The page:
Ekum-Sekum Inc. v. Bel-Air Excavating & Grading Ltd. 2017 Ont SCJ
Specifications stated that paving could not take place unless the road surface was at least 2°C and could not be done after November 30 without permission. Through no fault of the paving contractor, the construction was delayed. The general wanted the paving done before winter. The paving contractor insisted that, if the work were not postponed until the spring, then it could not perform the paving unless the general released it from liability for a possible faulty product. The general signed the release, the work was done, the temperature was too cold, and, ultimately, the paving had to be redone. The paving contractor relied on the release. The general alleged that the release was given under duress. The court held in favour of the paving contractor. Alternative courses were open to the general, the general was independently advised that it should not sign the release, and the general did nothing to ensure that the paving did not take place when the temperature was too cold. In addition, the pressure that the paving contractor exerted was for a legitimate reason (i.e. to be absolved from non-compliance with specifications about which the general was warned).Continue Reading >
Spoke v. Delinia Ltd. 2017 Ont (Div Ct)
Principal was held liable for corporation’s breach of construction contract. Although the owner knew of the existence of the corporation, the principal did not make it clear that the only entity with whom the owner was dealing was the limited liability corporation.Continue Reading >
King Road Paving and Landscaping Inc. v. Plati 2017 Ont SCJ
Owner, general, and subcontractors contested just about everything. Findings:
- Owner was given credit for some payment in cash even though there were no receipts because general admitted paying his payroll in cash and it made no sense that the general would have continued to work without having received additional money in excess of the cheques.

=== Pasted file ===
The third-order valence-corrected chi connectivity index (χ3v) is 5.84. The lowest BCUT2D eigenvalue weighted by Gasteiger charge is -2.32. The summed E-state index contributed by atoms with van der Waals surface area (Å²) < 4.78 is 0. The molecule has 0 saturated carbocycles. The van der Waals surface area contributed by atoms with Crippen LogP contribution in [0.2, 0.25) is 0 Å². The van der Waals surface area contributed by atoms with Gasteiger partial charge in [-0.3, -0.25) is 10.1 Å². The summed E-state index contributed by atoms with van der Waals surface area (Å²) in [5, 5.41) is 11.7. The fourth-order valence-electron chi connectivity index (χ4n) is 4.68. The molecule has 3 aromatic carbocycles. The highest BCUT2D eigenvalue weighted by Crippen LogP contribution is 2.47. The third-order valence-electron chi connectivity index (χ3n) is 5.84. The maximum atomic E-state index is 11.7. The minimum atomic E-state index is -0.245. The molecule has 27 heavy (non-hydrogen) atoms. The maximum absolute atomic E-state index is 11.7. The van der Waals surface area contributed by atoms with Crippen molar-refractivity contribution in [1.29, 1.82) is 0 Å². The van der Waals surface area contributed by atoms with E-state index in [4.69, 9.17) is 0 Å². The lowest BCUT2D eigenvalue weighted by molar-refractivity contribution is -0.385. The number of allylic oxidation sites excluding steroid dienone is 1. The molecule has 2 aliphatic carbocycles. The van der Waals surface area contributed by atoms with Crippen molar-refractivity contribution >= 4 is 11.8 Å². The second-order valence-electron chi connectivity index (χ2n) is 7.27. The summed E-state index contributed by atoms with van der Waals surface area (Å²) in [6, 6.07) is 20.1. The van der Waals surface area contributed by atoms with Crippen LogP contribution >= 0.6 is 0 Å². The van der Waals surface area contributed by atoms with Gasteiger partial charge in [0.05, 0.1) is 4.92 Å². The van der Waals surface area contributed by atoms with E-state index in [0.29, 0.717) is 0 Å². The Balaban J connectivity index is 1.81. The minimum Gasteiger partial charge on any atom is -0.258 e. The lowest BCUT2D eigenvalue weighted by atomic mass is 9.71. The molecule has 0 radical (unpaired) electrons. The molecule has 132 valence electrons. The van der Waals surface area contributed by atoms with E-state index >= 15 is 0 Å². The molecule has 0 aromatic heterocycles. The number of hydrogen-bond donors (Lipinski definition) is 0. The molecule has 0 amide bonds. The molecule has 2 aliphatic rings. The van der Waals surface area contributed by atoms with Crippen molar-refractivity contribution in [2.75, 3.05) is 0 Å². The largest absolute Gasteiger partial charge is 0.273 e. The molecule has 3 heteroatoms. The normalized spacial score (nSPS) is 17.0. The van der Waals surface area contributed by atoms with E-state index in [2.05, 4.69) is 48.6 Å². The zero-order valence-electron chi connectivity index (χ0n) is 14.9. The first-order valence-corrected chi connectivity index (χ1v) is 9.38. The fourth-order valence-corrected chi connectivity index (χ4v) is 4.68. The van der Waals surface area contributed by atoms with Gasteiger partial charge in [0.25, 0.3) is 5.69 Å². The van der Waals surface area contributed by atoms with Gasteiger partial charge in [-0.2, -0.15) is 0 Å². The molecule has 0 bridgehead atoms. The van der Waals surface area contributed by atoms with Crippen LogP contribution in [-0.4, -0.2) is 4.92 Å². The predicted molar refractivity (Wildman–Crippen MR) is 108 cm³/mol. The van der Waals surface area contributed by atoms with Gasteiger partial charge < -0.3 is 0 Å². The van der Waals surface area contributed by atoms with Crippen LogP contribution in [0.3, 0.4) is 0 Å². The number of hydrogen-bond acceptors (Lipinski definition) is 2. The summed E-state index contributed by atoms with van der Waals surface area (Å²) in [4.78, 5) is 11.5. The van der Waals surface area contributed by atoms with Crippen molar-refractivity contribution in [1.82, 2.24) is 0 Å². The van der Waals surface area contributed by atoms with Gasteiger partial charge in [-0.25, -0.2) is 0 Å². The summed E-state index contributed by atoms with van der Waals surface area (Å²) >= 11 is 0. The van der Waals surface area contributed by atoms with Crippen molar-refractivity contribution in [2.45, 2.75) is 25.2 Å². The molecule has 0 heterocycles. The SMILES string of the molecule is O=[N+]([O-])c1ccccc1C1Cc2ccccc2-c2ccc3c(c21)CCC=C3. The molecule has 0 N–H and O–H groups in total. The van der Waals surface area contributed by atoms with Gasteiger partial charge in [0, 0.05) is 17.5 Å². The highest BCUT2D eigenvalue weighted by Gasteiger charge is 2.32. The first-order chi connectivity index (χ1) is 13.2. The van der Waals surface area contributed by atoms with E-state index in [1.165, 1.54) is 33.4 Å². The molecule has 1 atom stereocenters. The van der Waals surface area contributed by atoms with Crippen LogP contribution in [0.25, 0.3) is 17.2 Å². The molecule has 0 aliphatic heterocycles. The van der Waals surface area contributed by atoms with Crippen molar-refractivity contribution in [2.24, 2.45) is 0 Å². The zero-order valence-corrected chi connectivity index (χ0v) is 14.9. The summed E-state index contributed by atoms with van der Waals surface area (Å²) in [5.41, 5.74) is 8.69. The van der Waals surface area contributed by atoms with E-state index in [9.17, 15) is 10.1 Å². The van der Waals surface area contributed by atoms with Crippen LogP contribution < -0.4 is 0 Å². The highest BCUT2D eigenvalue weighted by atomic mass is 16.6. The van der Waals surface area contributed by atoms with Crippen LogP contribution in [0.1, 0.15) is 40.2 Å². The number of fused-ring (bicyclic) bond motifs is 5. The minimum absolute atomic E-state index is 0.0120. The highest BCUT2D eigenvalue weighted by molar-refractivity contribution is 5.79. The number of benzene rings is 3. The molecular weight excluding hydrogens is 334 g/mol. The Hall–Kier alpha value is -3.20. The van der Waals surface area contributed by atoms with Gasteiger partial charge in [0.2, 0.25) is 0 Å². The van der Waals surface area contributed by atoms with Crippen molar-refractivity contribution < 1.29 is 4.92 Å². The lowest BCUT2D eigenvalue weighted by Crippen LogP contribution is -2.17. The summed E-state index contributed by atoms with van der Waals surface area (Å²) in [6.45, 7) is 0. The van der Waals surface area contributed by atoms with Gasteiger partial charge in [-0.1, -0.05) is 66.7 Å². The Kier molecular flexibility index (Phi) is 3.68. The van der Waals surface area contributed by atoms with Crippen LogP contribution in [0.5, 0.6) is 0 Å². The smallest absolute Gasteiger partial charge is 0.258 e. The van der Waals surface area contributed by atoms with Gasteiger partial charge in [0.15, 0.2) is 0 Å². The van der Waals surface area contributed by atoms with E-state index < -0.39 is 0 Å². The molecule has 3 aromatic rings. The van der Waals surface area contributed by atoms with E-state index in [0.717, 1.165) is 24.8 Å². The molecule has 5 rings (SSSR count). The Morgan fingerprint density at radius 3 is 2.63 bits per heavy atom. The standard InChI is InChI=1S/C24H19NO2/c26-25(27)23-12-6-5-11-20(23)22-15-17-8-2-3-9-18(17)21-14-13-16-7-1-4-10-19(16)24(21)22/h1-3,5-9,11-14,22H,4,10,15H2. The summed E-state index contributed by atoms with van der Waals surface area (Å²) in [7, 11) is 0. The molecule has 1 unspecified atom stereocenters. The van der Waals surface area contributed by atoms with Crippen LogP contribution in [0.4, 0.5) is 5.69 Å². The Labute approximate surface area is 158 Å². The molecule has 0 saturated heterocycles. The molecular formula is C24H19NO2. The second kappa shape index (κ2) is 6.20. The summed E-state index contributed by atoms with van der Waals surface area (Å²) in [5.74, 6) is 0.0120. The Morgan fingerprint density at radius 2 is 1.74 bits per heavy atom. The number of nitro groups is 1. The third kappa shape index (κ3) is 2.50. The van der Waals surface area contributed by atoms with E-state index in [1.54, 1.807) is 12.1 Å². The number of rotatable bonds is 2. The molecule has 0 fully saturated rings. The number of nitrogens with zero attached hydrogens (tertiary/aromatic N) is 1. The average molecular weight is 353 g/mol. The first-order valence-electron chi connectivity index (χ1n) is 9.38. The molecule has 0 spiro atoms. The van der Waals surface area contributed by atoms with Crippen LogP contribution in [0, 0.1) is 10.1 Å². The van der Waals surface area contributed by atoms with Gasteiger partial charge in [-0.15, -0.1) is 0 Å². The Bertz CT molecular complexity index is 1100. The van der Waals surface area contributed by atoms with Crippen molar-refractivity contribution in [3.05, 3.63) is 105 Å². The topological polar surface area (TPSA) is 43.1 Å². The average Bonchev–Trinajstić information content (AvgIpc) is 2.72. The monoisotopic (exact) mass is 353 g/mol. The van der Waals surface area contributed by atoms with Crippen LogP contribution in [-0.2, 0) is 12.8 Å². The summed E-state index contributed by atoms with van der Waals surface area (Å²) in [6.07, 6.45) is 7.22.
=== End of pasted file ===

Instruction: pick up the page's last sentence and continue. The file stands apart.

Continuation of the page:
- When a contract is silent about payment of HST, HST is payable in addition to the contractual amount.
- There was an alleged increase in price between the 2nd and 3rd contracts, but there was no new consideration for the increase. Continue Reading >
No, we are not talking about the surface of a man’s head; rather, we are talking about “bald allegations” of fact in affidavits and whether they are effective to achieve their purpose. We have often stated that lawsuits should really be called factsuits because, in most cases, the real fight is not about the law; the real fight is about the facts to which the law is applied. This differentiation was front and centre in Airex Inc. v. Ben Air System Inc., a 2017 decision of the Ontario Court of Appeal.
This was a run-of-the-mill $217,000 summary judgment motion that a subsub brought against a sub and its two directors arising out of monies due on contract and breach of trust.
The Court gave a short summary of the trust provisions in the Construction Lien Act:
“Section 8 of the Act provides that monies received on account of a contract for an improvement constitute a trust fund for the benefit of subsubcontractors and other persons who supply services or material for the improvement (collectively “subsubcontractors”) and prohibits use of any such funds for a purpose inconsistent with the trust until all such persons have been paid in full.Continue Reading >